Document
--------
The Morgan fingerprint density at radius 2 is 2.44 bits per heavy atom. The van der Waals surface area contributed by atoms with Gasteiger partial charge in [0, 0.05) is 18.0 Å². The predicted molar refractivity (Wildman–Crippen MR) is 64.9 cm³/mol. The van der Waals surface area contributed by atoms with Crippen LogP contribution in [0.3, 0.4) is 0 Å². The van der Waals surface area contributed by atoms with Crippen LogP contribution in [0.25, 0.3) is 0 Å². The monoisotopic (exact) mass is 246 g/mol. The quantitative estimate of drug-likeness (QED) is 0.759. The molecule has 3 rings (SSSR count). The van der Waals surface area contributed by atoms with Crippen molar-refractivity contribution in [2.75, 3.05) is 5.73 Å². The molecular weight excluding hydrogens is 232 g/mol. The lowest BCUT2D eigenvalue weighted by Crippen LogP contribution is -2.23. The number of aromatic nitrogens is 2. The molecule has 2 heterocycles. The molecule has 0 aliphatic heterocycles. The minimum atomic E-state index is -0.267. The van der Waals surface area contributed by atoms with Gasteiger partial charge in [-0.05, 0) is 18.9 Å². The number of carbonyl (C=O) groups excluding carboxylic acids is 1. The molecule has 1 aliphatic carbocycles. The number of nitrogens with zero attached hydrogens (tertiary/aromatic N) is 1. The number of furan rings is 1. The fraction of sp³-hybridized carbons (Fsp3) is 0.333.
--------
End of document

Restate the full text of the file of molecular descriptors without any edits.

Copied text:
The Morgan fingerprint density at radius 2 is 2.44 bits per heavy atom. The van der Waals surface area contributed by atoms with Gasteiger partial charge in [0, 0.05) is 18.0 Å². The predicted molar refractivity (Wildman–Crippen MR) is 64.9 cm³/mol. The van der Waals surface area contributed by atoms with Crippen LogP contribution in [0.3, 0.4) is 0 Å². The van der Waals surface area contributed by atoms with Crippen LogP contribution in [0.25, 0.3) is 0 Å². The monoisotopic (exact) mass is 246 g/mol. The quantitative estimate of drug-likeness (QED) is 0.759. The molecule has 3 rings (SSSR count). The van der Waals surface area contributed by atoms with Crippen molar-refractivity contribution in [2.75, 3.05) is 5.73 Å². The molecular weight excluding hydrogens is 232 g/mol. The lowest BCUT2D eigenvalue weighted by Crippen LogP contribution is -2.23. The number of aromatic nitrogens is 2. The molecule has 2 heterocycles. The molecule has 0 aliphatic heterocycles. The minimum atomic E-state index is -0.267. The van der Waals surface area contributed by atoms with Gasteiger partial charge in [-0.05, 0) is 18.9 Å². The number of carbonyl (C=O) groups excluding carboxylic acids is 1. The molecule has 1 aliphatic carbocycles. The number of nitrogens with zero attached hydrogens (tertiary/aromatic N) is 1. The number of furan rings is 1. The fraction of sp³-hybridized carbons (Fsp3) is 0.333.